How to Tell If a Bank Account Bonus Is a Good Deal
What’s better than free money? Bank bonus offers promise extra cash to new customers who bring assets or commit to working with the bank. So how do those promotions work, and what do you need to know before you pursue bonus cash?
Types of Bonuses
The most common—and rewarding—types of bonuses include cash bonuses for opening new accounts. To qualify, you typically need to bring new assets into the bank and meet additional requirements.
Checking accounts: Checking account bonuses are the easiest to find because they’re most likely to pay off for banks and credit unions. To earn the bonus, you may need to set up direct deposit into your account, make a significant deposit, use your debit card multiple times per month, and leave your money in the account for several months.
Those offers work well for banks because they result in stickier relationships—you’re likely to keep banking with the bank that has your checking account. Once you get in the habit of using an account, switching to another account is a hassle.
Unfortunately for customers, checking accounts also tend to have monthly maintenance fees. Those fees, along with overdraft charges and other service fees, can lead to healthy revenues for the bank. You may qualify for a fee waiver if you keep a large balance in your account, but that means missing out on interest earnings in a savings account or other vehicles.
Example: Chase Bank often has an active checking account bonus offer. As of this writing, new customers can open an account, set up direct deposit, and earn $200.
Savings accounts: Savings account bonuses are harder to find, but they’re out there. Those promotions typically require you to make a significant deposit—often $10,000, $25,000, or more. As a bonus, you may receive several hundred dollars.
Savings account offers can bring in new assets, but bonus-chasing enthusiasts with excess cash have learned that it’s easy to shift savings around and earn bonuses. That may explain why few banks actively promote savings account bonus offers.
Example: Discover Bank pays $150 to $200 to new customers who deposit at least $15,000.
Other types of bonuses: Some banks get creative and try to win your attention in different ways. For example, they might offer an extremely high-interest rate on a high-yield checking account, but you only earn that rate on the first $1,000 or so in your account.
Is the Bonus Worth It?
If you’re shopping for a new bank, a bonus offer can certainly sweeten the deal. But you should be aware of some potential pitfalls if you’re thinking of habitually chasing bank bonuses.
Can you qualify? The advertised headline may look appealing, but will you meet the requirements? Especially with savings account bonuses, you need a substantial amount of cash available. Also, you may need to set up direct deposit for some checking offers. If you don’t have an employer that pays by direct deposit, you’ll have to find another way to meet the requirement (transferring funds by ACH may work). Finally, some banks require that you use your debit card ten times or more each month. That’s a challenge for some people.
Interest rates: Evaluate the big picture before you settle on a bank. Do you come out ahead if you end up at a bank that pays a meager amount of interest? You may earn more by choosing a non-bonus-paying bank that consistently pays competitive rates—and you don’t need to go to the trouble of switching banks again.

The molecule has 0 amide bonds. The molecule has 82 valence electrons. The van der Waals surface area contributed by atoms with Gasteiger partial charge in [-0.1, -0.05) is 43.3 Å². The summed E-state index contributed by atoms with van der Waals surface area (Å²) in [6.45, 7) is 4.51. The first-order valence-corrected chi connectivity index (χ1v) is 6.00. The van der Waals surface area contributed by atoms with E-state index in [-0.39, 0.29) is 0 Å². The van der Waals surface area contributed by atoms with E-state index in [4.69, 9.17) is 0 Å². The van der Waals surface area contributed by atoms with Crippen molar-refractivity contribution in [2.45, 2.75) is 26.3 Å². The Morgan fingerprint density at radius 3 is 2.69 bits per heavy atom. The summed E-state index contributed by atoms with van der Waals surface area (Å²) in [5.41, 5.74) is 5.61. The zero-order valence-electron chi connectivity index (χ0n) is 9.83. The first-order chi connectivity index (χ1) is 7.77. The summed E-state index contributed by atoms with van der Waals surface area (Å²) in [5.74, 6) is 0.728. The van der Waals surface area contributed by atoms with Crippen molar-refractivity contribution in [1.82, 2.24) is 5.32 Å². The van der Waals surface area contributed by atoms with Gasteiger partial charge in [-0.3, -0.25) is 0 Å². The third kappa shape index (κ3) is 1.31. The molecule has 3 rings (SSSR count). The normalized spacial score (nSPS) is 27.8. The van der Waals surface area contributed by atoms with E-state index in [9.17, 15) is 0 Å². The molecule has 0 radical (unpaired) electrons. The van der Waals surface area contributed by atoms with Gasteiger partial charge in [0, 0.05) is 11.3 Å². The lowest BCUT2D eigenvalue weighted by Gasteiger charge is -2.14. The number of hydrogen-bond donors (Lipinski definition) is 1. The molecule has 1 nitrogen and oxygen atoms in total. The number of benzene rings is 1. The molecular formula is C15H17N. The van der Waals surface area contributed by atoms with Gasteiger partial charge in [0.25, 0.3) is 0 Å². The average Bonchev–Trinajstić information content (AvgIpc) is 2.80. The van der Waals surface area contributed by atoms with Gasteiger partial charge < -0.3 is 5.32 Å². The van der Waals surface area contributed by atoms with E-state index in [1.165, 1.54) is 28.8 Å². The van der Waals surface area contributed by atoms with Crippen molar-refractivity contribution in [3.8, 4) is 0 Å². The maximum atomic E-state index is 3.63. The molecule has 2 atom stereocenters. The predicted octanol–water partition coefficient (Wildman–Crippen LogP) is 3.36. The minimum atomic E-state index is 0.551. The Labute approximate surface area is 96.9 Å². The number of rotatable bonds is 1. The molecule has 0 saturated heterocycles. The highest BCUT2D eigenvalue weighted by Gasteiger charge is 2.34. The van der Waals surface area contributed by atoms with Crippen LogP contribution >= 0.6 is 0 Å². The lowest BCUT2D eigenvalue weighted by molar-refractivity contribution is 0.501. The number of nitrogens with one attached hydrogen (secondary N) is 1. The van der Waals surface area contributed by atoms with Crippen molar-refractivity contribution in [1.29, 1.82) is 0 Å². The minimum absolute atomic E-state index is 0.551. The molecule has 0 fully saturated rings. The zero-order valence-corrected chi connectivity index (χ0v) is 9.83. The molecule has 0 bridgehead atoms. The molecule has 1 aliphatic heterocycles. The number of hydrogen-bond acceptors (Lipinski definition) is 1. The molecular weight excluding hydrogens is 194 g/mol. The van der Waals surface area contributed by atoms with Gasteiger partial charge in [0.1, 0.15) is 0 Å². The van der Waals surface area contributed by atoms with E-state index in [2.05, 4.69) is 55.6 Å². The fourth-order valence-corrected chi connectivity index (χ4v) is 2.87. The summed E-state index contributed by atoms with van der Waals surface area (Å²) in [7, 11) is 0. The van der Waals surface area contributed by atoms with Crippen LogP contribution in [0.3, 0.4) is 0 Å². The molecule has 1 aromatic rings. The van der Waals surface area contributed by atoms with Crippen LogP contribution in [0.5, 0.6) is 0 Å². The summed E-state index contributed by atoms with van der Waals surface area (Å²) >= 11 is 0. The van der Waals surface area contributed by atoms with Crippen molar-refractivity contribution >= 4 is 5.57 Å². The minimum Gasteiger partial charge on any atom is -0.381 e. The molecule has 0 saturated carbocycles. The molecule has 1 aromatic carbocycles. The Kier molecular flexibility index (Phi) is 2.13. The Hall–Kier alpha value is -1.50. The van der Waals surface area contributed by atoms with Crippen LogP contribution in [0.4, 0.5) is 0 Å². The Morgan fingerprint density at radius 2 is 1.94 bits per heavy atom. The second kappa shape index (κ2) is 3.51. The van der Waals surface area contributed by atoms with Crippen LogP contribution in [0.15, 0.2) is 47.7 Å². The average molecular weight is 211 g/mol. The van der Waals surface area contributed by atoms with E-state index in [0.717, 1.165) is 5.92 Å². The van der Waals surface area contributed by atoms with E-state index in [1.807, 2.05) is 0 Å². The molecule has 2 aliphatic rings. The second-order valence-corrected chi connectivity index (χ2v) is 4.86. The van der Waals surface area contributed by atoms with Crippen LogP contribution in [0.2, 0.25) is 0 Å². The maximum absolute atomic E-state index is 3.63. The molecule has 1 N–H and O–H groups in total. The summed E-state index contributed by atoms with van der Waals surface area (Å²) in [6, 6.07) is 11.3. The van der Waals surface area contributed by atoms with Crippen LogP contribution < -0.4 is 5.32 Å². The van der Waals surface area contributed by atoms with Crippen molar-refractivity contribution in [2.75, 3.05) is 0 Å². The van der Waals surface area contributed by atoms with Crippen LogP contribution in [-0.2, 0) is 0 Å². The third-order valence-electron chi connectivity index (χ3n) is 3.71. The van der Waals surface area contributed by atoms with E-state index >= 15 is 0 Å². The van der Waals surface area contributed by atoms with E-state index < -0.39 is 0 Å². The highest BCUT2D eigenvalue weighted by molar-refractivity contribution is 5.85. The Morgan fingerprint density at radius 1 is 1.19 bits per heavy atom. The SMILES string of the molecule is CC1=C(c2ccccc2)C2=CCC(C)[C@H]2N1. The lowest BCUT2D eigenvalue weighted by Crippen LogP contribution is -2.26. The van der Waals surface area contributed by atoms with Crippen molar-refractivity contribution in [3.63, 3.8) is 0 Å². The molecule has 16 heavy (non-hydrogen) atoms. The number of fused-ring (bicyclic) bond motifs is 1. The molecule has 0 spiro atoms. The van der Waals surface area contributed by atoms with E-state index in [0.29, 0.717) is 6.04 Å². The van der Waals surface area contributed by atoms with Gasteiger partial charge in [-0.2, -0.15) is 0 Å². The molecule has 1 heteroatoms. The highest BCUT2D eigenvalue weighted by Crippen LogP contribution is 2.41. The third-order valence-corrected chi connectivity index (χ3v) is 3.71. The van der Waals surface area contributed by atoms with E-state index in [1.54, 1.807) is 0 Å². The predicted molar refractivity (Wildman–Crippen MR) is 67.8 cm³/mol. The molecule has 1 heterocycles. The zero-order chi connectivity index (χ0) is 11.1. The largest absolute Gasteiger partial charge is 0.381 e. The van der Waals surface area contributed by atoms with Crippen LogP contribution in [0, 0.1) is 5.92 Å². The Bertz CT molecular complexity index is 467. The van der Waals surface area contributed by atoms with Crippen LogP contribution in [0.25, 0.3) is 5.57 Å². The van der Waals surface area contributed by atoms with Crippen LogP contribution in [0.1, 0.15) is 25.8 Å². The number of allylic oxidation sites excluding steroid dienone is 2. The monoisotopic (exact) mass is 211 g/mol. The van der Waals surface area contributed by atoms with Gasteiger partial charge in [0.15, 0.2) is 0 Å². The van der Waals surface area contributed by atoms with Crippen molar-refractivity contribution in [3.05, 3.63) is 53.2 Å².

Credit scores: Some banks pull your credit when you apply for a new account. If they use a “hard” pull, that inquiry can temporarily lower your credit scores. Plus, if you have too many inquiries on your credit reports in a short amount of time, the damage intensifies. Be mindful of whether or not you need to use your credit anytime soon. If your credit is already less-than-perfect or you’re planning to buy a house, it may make sense to minimize inquiries.
Fees: It’s great to get an extra $200, but how much will you pay the bank in fees over the next year? If you face monthly maintenance charges or other costs, you can easily wipe out the bonus. Investigate fee levels and options for waiving fees.
Taxable interest: When you receive a bank account bonus for opening your account, the amount you receive is typically treated as interest. As a result, you may need to pay taxes on those extra earnings, effectively reducing the amount you get to keep (and spend).
How to Find Bonus Offers
Bank bonuses can come and go quickly. To find current offers, search online with your favorite search engine. Banks that want to gather new assets often have paid advertisements at the top of search results, or you may end up on forums with recent discussions of current offers.
Look for local offers as well. Regional banks and small credit unions may also have attractive promotions that are only available to residents in your area. They don’t need to open up the offer to rate-chasers nationwide, so those deals may be better than megabank offers.
Why Don’t Banks Just Pay More?
Bonuses may seem like a strange concept. Instead of short-term cash offers, banks could just win customers by offering competitive interest rates, great service, and low fees. All that money spent on bonuses could go toward existing account holders.
While you can debate the wisdom of bank bonuses, banks seem to be interested in adding new customers—not rewarding loyal customers. It’s all about growth at some institutions, and (due to inertia) retaining existing customers isn’t difficult.